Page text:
16 Apr 12 Happiness Hacks to Add to Your Calendar
Most of us know what we “should” do to enjoy more happiness.
But sometimes we just need a good reminder.
And this great article, in Entrepreneur by Deanna Ritchie, provides just that …
The exact definition of happiness has been debated and evolved throughout history. But, regardless of what it is, there’s no denying that happiness plays a pivotal role in our daily lives.
For starters, happiness is important to our physical health. Why? Because it reduces stress, strengthens the immune system, and is linked to better heart health. Additionally, happiness improves relationships and sparks creativity. And, at work, happiness increases productivity.
In short, happiness can change your life for the better. But, how can you raise your happiness levels on a consistent basis? Well, here are 12 happiness that you can practice daily after begging placed in your calendar.
1. Start your morning on your own terms.
Michelle Was traveled to all 50 states in 2019 to understand how Americans achieve inner happiness whatever their circumstances. The American Happiness documentary chronicled her journey and learnings while interviewing more than 500 self-described happy people.
She discovered that the happiest people start their days on their own terms.
“Starting your morning on a positive note is one of the most impactful things you can do to develop day-to-day happiness,” she wrote for Fast Company. “This doesn’t require hours of your time, but it has the power to transform your day.”
“Instead of immediately rushing into the day or grabbing your phone to scroll through social media, take a minute to yourself without any distractions to set intentions for the hours ahead,” she adds. “What do you want to achieve, how do you want to achieve it, and with what attitude?”
Choose your reactions to situations deliberately rather than constantly being reactive. By doing this exercise, you become more present and intentional with your actions, Wax explains.
2. Reflect on the good and bad.
“Acknowledging the complexity of life may be an especially fruitful path to psychological well-being,” states psychologist Jonathan Adler of the Franklin W. Olin College of Engineering. In other words, a range of positive and negative emotions can contribute to happiness, he believes.
Adler and his colleague Hal Hershfield examined this experience of mixed emotions and how it relates to positive psychological wellbeing. The participants filled out questionnaires before each of the 12 weekly therapy sessions that they went through. They found that feeling dejected and cheerful at the same time preceded improved mental health.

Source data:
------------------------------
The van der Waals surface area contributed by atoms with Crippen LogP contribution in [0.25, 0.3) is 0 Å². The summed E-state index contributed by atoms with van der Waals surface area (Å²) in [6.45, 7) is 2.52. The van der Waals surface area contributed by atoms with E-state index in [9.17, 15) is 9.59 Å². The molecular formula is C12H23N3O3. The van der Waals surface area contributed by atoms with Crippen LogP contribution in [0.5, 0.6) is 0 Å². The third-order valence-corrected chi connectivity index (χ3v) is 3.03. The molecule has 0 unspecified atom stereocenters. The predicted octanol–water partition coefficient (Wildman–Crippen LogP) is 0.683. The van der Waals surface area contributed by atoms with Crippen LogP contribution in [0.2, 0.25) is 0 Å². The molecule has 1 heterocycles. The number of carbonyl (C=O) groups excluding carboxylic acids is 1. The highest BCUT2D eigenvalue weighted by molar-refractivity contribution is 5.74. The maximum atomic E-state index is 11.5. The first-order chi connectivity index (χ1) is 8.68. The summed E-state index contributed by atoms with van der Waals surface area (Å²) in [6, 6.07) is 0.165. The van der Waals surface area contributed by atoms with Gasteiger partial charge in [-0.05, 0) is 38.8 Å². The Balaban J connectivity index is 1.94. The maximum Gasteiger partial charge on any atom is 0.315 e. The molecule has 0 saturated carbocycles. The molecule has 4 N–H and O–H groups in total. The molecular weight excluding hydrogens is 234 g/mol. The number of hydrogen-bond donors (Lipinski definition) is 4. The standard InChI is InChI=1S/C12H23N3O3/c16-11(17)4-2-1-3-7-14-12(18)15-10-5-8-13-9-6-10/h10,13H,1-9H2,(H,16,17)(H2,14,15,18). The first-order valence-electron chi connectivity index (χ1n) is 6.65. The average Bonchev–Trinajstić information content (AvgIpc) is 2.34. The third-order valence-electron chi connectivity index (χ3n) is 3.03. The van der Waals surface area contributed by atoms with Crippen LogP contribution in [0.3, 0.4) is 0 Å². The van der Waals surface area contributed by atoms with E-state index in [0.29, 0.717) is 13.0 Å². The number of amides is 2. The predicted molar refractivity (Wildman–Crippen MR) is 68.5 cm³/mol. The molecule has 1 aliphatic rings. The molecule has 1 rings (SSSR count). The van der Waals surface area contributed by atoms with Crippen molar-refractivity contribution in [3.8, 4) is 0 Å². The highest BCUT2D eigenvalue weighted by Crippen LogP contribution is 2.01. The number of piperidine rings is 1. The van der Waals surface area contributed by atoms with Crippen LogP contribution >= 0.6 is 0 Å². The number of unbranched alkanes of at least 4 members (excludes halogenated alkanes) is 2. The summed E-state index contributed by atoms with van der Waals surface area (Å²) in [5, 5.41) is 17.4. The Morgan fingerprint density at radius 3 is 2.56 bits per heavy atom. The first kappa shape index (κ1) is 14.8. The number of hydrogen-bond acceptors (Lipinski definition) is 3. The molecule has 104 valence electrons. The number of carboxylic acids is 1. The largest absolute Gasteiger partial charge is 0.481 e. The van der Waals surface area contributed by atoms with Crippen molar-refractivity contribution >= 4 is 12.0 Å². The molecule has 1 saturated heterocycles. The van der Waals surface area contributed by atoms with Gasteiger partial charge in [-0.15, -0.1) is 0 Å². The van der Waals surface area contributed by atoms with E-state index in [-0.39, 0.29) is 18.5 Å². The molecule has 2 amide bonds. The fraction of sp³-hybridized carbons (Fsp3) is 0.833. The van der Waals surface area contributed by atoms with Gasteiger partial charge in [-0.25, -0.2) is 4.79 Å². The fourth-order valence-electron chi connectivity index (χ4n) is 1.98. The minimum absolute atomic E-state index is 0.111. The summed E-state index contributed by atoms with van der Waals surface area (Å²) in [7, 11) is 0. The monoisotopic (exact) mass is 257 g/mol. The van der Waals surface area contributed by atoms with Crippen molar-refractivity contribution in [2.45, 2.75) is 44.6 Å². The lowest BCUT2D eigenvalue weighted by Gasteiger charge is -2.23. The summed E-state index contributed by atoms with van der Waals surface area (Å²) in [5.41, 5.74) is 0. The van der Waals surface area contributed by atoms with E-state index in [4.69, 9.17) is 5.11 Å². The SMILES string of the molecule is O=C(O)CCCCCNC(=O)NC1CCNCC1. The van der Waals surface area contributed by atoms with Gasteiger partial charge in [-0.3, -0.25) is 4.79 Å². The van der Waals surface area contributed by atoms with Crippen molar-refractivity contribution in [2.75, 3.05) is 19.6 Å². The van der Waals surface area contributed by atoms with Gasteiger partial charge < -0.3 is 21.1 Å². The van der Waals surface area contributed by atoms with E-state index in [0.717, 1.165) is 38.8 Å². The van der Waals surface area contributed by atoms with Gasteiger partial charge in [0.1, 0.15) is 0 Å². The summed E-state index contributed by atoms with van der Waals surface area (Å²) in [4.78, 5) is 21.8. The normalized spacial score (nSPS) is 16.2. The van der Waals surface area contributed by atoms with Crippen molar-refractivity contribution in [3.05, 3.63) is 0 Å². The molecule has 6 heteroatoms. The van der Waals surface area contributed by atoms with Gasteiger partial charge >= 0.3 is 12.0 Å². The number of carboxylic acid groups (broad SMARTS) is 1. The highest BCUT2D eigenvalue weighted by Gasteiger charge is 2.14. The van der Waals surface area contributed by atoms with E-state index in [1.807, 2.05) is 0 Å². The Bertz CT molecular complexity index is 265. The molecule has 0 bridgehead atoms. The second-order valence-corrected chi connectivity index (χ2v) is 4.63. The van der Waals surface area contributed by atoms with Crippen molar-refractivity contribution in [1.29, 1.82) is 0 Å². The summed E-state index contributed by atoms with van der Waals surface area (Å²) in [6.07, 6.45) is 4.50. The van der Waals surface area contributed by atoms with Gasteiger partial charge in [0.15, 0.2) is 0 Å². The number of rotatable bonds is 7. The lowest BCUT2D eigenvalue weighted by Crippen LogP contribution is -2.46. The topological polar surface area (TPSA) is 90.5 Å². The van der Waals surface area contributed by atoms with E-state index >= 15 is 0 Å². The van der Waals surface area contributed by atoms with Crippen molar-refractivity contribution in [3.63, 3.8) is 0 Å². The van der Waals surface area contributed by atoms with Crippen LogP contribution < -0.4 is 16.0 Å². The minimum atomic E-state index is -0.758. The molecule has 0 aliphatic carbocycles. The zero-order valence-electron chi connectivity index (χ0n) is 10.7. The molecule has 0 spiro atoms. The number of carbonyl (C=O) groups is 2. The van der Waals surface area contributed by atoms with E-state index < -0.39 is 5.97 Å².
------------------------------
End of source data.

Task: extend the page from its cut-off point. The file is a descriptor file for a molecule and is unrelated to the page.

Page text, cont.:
As an example, someone could say, “I feel sad because of the recent losses in my life, yet I am also happy and encouraged to be working through them for a positive outcome.” Adler explained, “Taking the good and the bad together may detoxify the bad experiences, allowing you to make meaning out of them in a way that supports psychological well-being.”
In a follow-up study, Hershfield examined the link between mixed emotions and health. During a 10-year study, he and his team discovered that accepting mixed emotions (like “taking the good with the bad”) is directly linked to good physical health.
What does this all mean? Well, don’t ignore your negative feelings. Block out time to acknowledge and embrace them, like writing in a journal in the morning or evening. When you do, you’ll be able to find ways to overcome whatever obstacles you must overcome.
3. Tackle your hardest task first.
As the founder of Inner Mammal Institute and author of “Habits of a Happy Brain,” Loretta Graziano Breuning asserts that humans can rewire their brains.
How? By recognizing that we possess certain “happy chemicals” inherited from earlier species, and using that knowledge to develop habits that activate them, explains Catherine Pearson for the Huffington Post.
Dopamine is one of these chemicals which Breuning describes as “a sense of accomplishment.” To stimulate it, you should tackle your most difficult task first thing in the morning.
An example would be returning an email you’ve been putting off or completing a task with a deadline. To make sure that tackle these items before anything, add them to your calendar. And, ideally, you should block out times for these when you’re most alert and energetic. For most of us, that would be in the morning…
… keep reading the full & original article HERE